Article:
Operation - Secondary ion mass spectrometry


Secondary ion refers to the emission of an ion from a solid target that is under bombardment from primary ions. The primary ion beam requires an ion source, from which ions are accelerated to energies typically in the 10-20 keV range. This primary beam is used to sputter the target and a fraction of the sputtered material is ionized. These ions are accelerated away from the sample through a potential drop of 10 kV and form the secondary ion beam that is passed into the mass spectrometer.

On SHRIMP, the primary ion beam is angled at 45° to the sample surface with secondary ions extracted at 90° to the sample surface.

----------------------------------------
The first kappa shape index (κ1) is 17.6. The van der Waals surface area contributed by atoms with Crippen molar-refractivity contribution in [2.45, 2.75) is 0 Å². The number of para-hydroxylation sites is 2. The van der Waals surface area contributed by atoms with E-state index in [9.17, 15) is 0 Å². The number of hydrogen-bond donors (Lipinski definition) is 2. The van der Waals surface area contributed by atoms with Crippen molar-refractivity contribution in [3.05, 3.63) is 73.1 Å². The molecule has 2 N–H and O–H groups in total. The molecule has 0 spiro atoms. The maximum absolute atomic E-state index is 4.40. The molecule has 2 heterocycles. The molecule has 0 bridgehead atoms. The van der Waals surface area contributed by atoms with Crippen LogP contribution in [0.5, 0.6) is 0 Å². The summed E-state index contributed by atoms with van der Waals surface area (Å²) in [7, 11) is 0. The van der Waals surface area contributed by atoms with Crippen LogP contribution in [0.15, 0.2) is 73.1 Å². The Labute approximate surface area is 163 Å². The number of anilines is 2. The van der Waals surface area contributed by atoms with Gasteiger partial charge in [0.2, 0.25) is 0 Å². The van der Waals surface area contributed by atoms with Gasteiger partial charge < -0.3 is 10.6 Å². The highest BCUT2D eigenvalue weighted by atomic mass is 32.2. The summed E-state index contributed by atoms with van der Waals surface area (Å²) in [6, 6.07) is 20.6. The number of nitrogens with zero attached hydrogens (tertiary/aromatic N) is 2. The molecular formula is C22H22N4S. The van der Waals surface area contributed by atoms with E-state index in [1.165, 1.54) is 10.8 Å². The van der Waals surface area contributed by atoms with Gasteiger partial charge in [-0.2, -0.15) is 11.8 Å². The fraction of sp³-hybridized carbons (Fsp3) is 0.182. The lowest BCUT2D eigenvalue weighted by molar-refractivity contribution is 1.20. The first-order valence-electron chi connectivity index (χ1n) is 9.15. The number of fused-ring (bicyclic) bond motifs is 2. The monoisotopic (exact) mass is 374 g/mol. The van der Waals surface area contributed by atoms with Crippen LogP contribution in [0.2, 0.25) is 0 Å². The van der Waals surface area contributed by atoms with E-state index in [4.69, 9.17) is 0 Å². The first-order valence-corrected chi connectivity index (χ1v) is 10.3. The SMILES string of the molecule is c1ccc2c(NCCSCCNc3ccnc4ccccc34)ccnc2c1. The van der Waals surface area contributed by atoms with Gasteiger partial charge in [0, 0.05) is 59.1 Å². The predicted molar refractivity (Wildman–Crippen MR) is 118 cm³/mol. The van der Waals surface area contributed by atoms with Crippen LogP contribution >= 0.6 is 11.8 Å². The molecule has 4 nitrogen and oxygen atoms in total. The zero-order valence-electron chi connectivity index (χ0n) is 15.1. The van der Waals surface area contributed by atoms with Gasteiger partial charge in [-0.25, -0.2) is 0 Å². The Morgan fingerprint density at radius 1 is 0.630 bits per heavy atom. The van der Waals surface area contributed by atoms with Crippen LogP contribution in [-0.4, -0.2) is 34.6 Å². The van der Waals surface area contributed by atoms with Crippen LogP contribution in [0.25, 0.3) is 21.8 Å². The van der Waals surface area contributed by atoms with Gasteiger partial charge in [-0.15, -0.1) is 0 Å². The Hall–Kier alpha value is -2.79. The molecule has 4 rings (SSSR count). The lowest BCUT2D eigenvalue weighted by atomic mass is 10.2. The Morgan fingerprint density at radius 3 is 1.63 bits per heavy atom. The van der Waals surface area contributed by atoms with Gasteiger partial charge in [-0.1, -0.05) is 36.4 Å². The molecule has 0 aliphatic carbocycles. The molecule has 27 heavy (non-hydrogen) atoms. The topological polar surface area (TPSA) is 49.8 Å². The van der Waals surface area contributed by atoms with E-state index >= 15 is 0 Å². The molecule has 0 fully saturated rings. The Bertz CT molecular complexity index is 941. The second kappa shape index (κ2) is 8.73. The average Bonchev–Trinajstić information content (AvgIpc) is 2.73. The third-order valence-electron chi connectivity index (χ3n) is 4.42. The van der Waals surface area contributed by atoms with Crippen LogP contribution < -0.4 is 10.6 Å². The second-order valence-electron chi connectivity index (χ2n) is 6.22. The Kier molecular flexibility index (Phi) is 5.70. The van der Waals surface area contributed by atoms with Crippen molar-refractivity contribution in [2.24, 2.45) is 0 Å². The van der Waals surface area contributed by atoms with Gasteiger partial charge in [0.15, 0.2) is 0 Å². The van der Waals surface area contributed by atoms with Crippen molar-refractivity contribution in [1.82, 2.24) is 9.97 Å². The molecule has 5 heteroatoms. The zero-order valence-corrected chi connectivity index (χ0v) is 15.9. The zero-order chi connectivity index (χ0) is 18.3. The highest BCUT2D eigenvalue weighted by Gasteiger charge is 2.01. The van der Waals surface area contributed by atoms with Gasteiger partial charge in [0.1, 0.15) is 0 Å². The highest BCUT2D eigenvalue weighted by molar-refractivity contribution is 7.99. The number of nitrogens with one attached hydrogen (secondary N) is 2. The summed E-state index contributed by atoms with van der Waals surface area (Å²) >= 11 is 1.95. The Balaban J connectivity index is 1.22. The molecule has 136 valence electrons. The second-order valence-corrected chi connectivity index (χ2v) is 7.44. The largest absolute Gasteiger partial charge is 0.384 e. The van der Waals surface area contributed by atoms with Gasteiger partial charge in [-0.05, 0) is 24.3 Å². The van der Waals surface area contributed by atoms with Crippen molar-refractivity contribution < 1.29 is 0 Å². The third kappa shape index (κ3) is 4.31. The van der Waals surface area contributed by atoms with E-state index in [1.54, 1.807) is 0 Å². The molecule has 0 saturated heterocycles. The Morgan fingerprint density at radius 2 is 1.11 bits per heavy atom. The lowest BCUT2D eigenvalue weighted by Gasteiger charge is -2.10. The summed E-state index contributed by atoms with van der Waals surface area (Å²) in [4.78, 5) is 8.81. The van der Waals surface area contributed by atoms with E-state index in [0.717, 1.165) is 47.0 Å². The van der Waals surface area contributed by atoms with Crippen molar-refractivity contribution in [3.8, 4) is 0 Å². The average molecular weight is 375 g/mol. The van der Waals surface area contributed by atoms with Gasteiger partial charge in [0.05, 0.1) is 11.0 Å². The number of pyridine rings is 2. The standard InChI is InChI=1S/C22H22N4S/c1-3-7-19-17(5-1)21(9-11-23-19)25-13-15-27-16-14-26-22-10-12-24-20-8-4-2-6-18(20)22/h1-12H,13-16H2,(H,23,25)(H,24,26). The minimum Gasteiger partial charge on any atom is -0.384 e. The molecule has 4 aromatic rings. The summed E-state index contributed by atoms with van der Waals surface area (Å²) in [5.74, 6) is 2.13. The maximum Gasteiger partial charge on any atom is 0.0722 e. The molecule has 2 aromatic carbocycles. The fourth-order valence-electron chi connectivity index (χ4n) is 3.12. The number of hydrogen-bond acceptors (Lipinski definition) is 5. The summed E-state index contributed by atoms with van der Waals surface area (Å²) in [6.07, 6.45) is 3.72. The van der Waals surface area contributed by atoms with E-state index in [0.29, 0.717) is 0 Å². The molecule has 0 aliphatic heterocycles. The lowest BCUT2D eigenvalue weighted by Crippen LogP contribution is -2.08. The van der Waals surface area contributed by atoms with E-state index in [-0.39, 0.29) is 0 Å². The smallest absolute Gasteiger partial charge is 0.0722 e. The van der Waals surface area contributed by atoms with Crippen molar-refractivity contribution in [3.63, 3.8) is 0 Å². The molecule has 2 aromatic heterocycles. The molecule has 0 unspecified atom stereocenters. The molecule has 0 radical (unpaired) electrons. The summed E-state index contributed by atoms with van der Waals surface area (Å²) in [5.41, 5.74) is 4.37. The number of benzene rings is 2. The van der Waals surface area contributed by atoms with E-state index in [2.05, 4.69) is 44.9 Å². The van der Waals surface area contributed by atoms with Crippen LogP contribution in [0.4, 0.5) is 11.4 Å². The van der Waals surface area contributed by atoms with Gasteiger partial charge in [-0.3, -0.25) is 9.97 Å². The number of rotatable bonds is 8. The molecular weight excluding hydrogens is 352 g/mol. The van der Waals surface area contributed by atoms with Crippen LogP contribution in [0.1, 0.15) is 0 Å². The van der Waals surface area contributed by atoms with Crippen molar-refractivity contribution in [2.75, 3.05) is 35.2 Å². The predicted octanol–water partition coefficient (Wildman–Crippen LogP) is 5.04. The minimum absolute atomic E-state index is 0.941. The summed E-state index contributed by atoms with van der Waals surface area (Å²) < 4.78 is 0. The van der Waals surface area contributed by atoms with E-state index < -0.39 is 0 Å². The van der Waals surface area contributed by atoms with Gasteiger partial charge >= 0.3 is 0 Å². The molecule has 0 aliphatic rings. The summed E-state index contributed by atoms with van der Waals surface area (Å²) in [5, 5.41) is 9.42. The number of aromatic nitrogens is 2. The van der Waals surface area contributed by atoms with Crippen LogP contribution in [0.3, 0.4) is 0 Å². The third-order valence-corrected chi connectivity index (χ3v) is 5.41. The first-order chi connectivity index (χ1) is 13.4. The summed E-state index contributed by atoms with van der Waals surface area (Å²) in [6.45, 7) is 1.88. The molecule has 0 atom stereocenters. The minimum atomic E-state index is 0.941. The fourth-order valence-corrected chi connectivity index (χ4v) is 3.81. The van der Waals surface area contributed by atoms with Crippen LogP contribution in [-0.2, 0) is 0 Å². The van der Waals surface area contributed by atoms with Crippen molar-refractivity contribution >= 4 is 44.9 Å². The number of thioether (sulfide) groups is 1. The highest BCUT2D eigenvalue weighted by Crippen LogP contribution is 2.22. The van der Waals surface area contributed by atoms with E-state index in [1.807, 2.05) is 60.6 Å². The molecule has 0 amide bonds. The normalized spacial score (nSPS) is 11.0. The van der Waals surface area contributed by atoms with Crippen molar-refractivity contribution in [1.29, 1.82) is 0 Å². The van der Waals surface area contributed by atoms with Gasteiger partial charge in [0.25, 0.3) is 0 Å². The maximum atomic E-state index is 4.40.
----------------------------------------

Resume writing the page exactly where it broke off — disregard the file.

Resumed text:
Sputtering involves the bombardment of a sample with an energetic primary ion beam (red). These atoms physically disrupt solid targets and cause atoms and molecules to be ejected. Some of these atoms and molecular fragments become ionized (secondary ions) and are extracted for analysis in the mass spectrometer.

Updated:  24 October 2011/ Responsible Officer:  SHRIMP Group leader/ Page Contact:  WebAdmin